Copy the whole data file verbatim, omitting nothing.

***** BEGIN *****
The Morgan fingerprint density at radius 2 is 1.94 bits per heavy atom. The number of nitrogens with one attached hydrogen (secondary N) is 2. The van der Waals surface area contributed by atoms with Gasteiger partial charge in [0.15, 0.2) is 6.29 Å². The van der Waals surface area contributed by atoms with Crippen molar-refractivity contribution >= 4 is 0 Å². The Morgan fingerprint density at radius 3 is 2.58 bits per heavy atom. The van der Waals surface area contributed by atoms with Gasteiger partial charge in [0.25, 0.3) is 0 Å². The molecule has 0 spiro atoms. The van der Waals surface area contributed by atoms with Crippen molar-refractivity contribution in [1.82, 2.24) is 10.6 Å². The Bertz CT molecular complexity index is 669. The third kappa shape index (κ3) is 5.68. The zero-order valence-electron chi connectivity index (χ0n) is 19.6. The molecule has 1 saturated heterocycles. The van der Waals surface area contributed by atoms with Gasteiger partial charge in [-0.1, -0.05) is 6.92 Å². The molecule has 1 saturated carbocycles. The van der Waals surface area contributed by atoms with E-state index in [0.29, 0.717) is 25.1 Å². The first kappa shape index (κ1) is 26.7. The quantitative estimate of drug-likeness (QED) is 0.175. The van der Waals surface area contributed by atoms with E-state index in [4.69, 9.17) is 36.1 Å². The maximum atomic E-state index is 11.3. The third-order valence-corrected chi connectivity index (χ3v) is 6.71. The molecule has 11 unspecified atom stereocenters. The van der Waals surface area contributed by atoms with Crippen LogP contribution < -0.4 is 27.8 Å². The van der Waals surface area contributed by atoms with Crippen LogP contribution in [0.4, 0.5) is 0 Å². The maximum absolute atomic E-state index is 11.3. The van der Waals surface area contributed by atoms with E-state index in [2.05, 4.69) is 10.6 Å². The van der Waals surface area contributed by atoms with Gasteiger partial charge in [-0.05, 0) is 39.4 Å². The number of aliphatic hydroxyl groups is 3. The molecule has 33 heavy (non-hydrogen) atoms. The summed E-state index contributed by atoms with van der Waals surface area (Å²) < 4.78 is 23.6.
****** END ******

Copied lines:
The Morgan fingerprint density at radius 2 is 1.94 bits per heavy atom. The number of nitrogens with one attached hydrogen (secondary N) is 2. The van der Waals surface area contributed by atoms with Gasteiger partial charge in [0.15, 0.2) is 6.29 Å². The van der Waals surface area contributed by atoms with Crippen molar-refractivity contribution >= 4 is 0 Å². The Morgan fingerprint density at radius 3 is 2.58 bits per heavy atom. The van der Waals surface area contributed by atoms with Gasteiger partial charge in [0.25, 0.3) is 0 Å². The molecule has 0 spiro atoms. The van der Waals surface area contributed by atoms with Crippen molar-refractivity contribution in [1.82, 2.24) is 10.6 Å². The Bertz CT molecular complexity index is 669. The third kappa shape index (κ3) is 5.68. The zero-order valence-electron chi connectivity index (χ0n) is 19.6. The molecule has 1 saturated heterocycles. The van der Waals surface area contributed by atoms with Gasteiger partial charge in [-0.1, -0.05) is 6.92 Å². The molecule has 1 saturated carbocycles. The van der Waals surface area contributed by atoms with E-state index in [0.29, 0.717) is 25.1 Å². The first kappa shape index (κ1) is 26.7. The quantitative estimate of drug-likeness (QED) is 0.175. The van der Waals surface area contributed by atoms with E-state index in [4.69, 9.17) is 36.1 Å². The maximum atomic E-state index is 11.3. The third-order valence-corrected chi connectivity index (χ3v) is 6.71. The molecule has 11 unspecified atom stereocenters. The van der Waals surface area contributed by atoms with Crippen LogP contribution < -0.4 is 27.8 Å². The van der Waals surface area contributed by atoms with Crippen LogP contribution in [0.4, 0.5) is 0 Å². The maximum absolute atomic E-state index is 11.3. The van der Waals surface area contributed by atoms with E-state index in [2.05, 4.69) is 10.6 Å². The van der Waals surface area contributed by atoms with Gasteiger partial charge in [-0.05, 0) is 39.4 Å². The number of aliphatic hydroxyl groups is 3. The molecule has 33 heavy (non-hydrogen) atoms. The summed E-state index contributed by atoms with van der Waals surface area (Å²) < 4.78 is 23.6.